The Long Journey

SF Film
A film about Ilon Wikland – artist and illustrator of children's books. For many generations of young Swedish readers it’s impossible to imagine reading an Astrid Lindgren book without its accompanying illustration by Ilon Wikland. Her sweeping, enchanting illustrations are as integral to Lindgren’s books as Tenniel’s haunting engravings are to Alice in Wonderland. But of course the life of every artist is a long journey and there was far more to Wikland’s life and work than that. This fascinating documentary reveals many of the finely etched shadows that underpinned her seemingly innocent illustrations. Born in Tartu, Estonia in 1930, during the Soviet invasion of 1944 the young Wikland was forced to flee: a homeless, parentless refugee, across the Baltic and into the arms of art, in the shape of her aunt. Recognizing her young niece’s talent for drawing she managed to win her a place at art school. With four daughters and a naval husband often away from home, the 21-year-old Wikland threw herself into her drawing, eventually plucking up the courage to approach publishers Rabén & Sjögren, where Astrid Lindgren, one of the editors, was looking for an illustrator for her classic Mio my Mio. The rest is history. After a partnership spanning 40 years Wikland finally began creating her books, inevitably turning first to the turbulent, vivid experiences of her own childhood. The result, the eponymous The Long Journey, is the harrowing story of her abandonment by her parents in war torn Estonia. Both book and film are moving testimony to the long journey that is every artist’s life: the journey to reconciliation, the long journey to hope.

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The Long Journey

Title The Long Journey

Original title Den Långa, Långa Resan

Director Christer Furubrand

Country Sweden

Film status Completed

Original language Swedish

Producer Waldemar Bergendahl

Release 1970 Jan, 01

Duration 58 min

A film about Ilon Wikland – artist and illustrator of children's books. For many generations of young Swedish readers it’s impossible to imagine reading an Astrid Lindgren book without its accompanying illustration by Ilon Wikland. Her sweeping, enchanting illustrations are as integral to Lindgren’s books as Tenniel’s haunting engravings are to Alice in Wonderland. But of course the life of every artist is a long journey and there was far more to Wikland’s life and work than that. This fascinating documentary reveals many of the finely etched shadows that underpinned her seemingly innocent illustrations. Born in Tartu, Estonia in 1930, during the Soviet invasion of 1944 the young Wikland was forced to flee: a homeless, parentless refugee, across the Baltic and into the arms of art, in the shape of her aunt. Recognizing her young niece’s talent for drawing she managed to win her a place at art school. With four daughters and a naval husband often away from home, the 21-year-old Wikland threw herself into her drawing, eventually plucking up the courage to approach publishers Rabén & Sjögren, where Astrid Lindgren, one of the editors, was looking for an illustrator for her classic Mio my Mio. The rest is history. After a partnership spanning 40 years Wikland finally began creating her books, inevitably turning first to the turbulent, vivid experiences of her own childhood. The result, the eponymous The Long Journey, is the harrowing story of her abandonment by her parents in war torn Estonia. Both book and film are moving testimony to the long journey that is every artist’s life: the journey to reconciliation, the long journey to hope. A film about Ilon Wikland – artist and illustrator of children's books. For many generations of young Swedish readers it’s impossible to imagine reading an Astrid Lindgren book without its accompanying illustration by Ilon Wikland. Her sweeping, enchanting illustrations are as integral to Lindgren’s books as Tenniel’s haunting engravings are to Alice in Wonderland. But of course the life of every artist is a long journey and there was far more to Wikland’s life and work than that. This fascinating documentary reveals many of the finely etched shadows that underpinned her seemingly innocent illustrations. Born in Tartu, Estonia in 1930, during the Soviet invasion of 1944 the young Wikland was forced to flee: a homeless, parentless refugee, across the Baltic and into the arms of art, in the shape of her aunt. Recognizing her young niece’s talent for drawing she managed to win her a place at art school. With four daughters and a naval husband often away from home, the 21-year-old Wikland threw herself into her drawing, eventually plucking up the courage to approach publishers Rabén & Sjögren, where Astrid Lindgren, one of the editors, was looking for an illustrator for her classic Mio my Mio. The rest is history. After a partnership spanning 40 years Wikland finally began creating her books, inevitably turning first to the turbulent, vivid experiences of her own childhood. The result, the eponymous The Long Journey, is the harrowing story of her abandonment by her parents in war torn Estonia. Both book and film are moving testimony to the long journey that is every artist’s life: the journey to reconciliation, the long journey to hope.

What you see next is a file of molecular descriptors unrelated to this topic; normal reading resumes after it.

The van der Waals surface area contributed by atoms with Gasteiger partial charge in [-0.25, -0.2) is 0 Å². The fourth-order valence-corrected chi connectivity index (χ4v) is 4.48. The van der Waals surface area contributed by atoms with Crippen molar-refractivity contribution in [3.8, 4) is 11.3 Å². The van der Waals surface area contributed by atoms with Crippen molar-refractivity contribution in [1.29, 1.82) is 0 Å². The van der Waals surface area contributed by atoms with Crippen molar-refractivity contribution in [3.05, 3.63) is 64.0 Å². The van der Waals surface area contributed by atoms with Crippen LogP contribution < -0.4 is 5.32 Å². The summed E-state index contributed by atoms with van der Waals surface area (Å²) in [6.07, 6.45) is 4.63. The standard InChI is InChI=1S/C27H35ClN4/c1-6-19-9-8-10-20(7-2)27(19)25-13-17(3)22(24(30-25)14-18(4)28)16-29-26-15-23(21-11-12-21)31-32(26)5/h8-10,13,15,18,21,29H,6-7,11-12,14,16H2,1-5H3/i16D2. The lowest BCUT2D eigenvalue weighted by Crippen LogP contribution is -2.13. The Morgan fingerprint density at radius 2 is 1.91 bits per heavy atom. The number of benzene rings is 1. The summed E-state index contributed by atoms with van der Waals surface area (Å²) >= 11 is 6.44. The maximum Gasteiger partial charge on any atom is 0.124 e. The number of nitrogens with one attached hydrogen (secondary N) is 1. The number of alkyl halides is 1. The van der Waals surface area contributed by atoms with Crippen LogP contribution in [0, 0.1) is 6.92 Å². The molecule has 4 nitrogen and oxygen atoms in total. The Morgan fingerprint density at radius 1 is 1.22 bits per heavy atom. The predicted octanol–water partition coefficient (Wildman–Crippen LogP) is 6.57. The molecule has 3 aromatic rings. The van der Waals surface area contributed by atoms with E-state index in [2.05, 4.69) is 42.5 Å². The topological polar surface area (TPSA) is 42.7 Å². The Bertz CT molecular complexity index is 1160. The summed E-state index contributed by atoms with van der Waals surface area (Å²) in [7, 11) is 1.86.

Title The Long Journey

Original title Den Långa, Långa Resan

Director Christer Furubrand

Country Sweden

Film status Completed

Original language Swedish

Producer Waldemar Bergendahl

Release Text here will replace normal release date

Duration 58 min

Genre Documentary






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